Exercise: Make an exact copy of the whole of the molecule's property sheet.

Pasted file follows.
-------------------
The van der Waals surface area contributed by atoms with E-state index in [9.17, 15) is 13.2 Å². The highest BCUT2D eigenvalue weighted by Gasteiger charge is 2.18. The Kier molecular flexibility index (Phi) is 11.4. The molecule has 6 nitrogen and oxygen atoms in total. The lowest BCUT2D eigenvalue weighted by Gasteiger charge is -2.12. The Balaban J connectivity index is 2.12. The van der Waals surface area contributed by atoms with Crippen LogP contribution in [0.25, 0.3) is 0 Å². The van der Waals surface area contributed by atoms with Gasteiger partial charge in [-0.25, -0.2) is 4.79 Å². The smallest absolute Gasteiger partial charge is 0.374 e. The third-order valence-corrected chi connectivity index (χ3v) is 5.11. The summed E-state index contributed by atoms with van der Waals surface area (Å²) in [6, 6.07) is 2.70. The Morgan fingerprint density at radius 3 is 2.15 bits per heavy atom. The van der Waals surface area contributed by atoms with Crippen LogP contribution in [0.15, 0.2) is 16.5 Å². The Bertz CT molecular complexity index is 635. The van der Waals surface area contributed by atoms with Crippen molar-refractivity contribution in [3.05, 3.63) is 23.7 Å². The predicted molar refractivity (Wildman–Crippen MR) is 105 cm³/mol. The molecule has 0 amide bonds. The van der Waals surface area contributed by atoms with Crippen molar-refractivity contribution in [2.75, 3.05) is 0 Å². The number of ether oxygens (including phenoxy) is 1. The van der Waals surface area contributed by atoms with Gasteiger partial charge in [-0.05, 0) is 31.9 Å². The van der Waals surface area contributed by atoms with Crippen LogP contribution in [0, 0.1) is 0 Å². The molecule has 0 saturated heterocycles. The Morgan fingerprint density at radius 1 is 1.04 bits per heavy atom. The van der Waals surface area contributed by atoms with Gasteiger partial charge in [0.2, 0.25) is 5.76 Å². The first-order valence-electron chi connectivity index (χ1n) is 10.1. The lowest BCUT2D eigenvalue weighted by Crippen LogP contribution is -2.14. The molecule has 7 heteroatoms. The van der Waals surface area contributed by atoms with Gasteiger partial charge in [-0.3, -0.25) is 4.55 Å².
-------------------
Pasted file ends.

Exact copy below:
The van der Waals surface area contributed by atoms with E-state index in [9.17, 15) is 13.2 Å². The highest BCUT2D eigenvalue weighted by Gasteiger charge is 2.18. The Kier molecular flexibility index (Phi) is 11.4. The molecule has 6 nitrogen and oxygen atoms in total. The lowest BCUT2D eigenvalue weighted by Gasteiger charge is -2.12. The Balaban J connectivity index is 2.12. The van der Waals surface area contributed by atoms with Crippen LogP contribution in [0.25, 0.3) is 0 Å². The van der Waals surface area contributed by atoms with Gasteiger partial charge in [-0.25, -0.2) is 4.79 Å². The smallest absolute Gasteiger partial charge is 0.374 e. The third-order valence-corrected chi connectivity index (χ3v) is 5.11. The summed E-state index contributed by atoms with van der Waals surface area (Å²) in [6, 6.07) is 2.70. The Morgan fingerprint density at radius 3 is 2.15 bits per heavy atom. The van der Waals surface area contributed by atoms with Crippen LogP contribution in [0.15, 0.2) is 16.5 Å². The Bertz CT molecular complexity index is 635. The van der Waals surface area contributed by atoms with Crippen molar-refractivity contribution in [3.05, 3.63) is 23.7 Å². The predicted molar refractivity (Wildman–Crippen MR) is 105 cm³/mol. The molecule has 0 amide bonds. The van der Waals surface area contributed by atoms with Crippen molar-refractivity contribution in [2.75, 3.05) is 0 Å². The number of ether oxygens (including phenoxy) is 1. The van der Waals surface area contributed by atoms with Gasteiger partial charge in [-0.05, 0) is 31.9 Å². The van der Waals surface area contributed by atoms with Crippen LogP contribution in [0, 0.1) is 0 Å². The molecule has 0 saturated heterocycles. The Morgan fingerprint density at radius 1 is 1.04 bits per heavy atom. The van der Waals surface area contributed by atoms with Gasteiger partial charge in [0.2, 0.25) is 5.76 Å². The first-order valence-electron chi connectivity index (χ1n) is 10.1. The lowest BCUT2D eigenvalue weighted by Crippen LogP contribution is -2.14. The molecule has 7 heteroatoms. The van der Waals surface area contributed by atoms with Gasteiger partial charge in [-0.3, -0.25) is 4.55 Å².